• A statement or a quarrel based on a false or invalid inference.
    • An argument, or obvious debate, which professes to be definitive of this matter at problem, while in reality it isn't; a sophism.
    • Incorrectness of thinking or belief; erroneousness.
    • Deceptiveness; deception; deceit; deceitfulness; what is incorrect, untrue, or misleading; that which misleads; mistake.
    • The quality of being deceptive.
    • Deceptive or false look; deceitfulness; what misleads the attention and/or head; deception.
    • a disagreement, or obvious debate, which professes is decisive of the matter at concern, whilst in reality it is not. A specious argument.
    • Deceptive or false appearance; deceitfulness; that which misleads the attention or even the mind; deception.
    • a disagreement, or apparent argument, which professes is decisive associated with the matter at concern, whilst in truth it is really not; a sophism.
    • Deceptiveness; deception; deceit; deceitfulness; what is incorrect, false, or deceptive; what misleads; error.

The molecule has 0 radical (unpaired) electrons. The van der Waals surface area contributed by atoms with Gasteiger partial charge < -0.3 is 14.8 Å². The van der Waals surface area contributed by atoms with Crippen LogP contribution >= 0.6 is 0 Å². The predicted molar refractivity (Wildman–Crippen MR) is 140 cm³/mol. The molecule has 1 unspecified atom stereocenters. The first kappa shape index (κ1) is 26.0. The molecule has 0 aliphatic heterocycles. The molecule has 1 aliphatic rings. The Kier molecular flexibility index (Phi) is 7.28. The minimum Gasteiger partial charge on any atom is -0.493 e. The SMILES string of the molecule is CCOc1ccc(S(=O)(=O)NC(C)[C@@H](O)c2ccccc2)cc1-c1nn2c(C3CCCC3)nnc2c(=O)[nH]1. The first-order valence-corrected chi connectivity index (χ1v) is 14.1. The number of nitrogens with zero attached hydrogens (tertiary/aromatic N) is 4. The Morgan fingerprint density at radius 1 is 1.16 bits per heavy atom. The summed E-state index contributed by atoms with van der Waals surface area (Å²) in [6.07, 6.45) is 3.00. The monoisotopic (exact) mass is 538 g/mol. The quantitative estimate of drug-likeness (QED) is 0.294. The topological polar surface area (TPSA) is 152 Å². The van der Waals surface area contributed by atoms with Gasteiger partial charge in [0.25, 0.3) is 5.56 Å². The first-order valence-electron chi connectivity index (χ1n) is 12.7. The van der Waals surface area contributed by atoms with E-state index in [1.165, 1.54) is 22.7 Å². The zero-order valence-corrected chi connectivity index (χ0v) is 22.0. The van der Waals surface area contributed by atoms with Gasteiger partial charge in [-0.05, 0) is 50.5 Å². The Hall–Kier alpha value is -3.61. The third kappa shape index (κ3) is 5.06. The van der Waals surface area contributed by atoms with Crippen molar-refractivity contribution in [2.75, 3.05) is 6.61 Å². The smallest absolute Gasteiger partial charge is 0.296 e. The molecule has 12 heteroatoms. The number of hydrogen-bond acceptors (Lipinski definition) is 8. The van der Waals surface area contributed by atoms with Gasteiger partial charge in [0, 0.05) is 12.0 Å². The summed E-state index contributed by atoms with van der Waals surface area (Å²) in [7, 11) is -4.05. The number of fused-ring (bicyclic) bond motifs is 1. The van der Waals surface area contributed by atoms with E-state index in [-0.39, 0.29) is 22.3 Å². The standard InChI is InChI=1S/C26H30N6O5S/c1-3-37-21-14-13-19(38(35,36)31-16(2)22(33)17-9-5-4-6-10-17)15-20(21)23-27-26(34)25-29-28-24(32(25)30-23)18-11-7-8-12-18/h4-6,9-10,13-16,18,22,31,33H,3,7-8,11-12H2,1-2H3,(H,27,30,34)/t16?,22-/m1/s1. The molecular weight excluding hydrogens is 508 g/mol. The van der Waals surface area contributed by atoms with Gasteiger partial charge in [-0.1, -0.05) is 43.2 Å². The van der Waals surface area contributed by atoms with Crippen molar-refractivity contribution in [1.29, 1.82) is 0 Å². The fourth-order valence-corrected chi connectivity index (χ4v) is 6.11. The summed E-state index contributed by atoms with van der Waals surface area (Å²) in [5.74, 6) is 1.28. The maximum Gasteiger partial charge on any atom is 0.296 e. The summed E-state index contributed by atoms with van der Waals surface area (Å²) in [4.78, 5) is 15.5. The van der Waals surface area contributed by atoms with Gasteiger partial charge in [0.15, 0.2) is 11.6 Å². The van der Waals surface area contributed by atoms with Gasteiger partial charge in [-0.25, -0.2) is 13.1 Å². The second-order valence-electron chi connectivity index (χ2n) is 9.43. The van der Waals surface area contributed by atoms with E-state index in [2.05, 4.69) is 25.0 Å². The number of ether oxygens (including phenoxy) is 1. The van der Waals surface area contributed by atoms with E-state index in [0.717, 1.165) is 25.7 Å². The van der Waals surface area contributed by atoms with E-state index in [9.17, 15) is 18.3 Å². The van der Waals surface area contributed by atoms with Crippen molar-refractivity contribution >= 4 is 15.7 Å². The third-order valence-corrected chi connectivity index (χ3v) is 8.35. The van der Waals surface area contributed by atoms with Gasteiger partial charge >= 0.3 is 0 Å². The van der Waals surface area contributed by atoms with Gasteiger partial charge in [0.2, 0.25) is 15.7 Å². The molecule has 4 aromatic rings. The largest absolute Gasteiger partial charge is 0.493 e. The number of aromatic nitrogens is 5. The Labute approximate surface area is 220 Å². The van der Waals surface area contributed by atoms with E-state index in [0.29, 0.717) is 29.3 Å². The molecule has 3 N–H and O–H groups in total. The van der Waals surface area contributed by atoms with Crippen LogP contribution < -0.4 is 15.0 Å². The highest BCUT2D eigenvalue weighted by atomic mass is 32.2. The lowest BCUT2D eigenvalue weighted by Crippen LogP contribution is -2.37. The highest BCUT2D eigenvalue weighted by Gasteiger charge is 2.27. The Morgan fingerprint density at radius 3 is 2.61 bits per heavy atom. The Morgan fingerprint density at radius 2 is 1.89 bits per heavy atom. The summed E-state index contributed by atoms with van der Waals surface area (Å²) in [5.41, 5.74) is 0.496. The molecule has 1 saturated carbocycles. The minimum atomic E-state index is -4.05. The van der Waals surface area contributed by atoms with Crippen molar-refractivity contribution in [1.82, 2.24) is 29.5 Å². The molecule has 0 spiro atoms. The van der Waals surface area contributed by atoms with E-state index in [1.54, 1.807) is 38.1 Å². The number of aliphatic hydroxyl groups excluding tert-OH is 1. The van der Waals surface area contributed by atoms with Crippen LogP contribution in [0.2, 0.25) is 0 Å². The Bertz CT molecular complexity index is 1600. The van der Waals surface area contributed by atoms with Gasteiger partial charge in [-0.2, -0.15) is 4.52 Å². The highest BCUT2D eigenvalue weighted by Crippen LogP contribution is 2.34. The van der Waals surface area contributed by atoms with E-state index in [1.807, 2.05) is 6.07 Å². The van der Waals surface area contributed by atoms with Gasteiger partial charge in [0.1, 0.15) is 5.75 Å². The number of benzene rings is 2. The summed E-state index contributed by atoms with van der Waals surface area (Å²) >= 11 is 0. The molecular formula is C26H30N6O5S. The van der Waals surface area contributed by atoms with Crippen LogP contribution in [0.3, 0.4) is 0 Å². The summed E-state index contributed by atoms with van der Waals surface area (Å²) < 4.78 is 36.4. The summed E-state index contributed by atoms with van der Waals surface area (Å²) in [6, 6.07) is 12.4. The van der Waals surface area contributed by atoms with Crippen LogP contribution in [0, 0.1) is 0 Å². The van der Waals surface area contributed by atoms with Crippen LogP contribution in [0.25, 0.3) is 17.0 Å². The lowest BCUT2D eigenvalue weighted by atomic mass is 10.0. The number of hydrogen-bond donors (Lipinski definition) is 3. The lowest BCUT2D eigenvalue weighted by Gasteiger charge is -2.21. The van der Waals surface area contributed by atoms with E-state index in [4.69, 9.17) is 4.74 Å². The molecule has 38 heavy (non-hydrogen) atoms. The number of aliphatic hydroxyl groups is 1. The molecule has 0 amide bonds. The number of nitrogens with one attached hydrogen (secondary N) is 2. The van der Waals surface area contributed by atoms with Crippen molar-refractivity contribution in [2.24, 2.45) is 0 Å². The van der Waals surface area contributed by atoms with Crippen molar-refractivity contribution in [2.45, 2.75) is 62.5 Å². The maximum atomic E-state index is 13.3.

• Specifically— A false syllogism; an invalid argumentation; a proposed thinking which, professing to deduce an essential conclusion, achieves the one which might be false although the premises tend to be real, or which, professing to-be probable, infers something which is actually not possible, or wishes the sort of probability assigned to it.
    • The fallacy of accident, arising whenever a syllogism is made to conclude that, because confirmed predicate might undoubtedly affirmed of certain subject, the same predicate are truly affirmed respecting all of the accidents of the topic.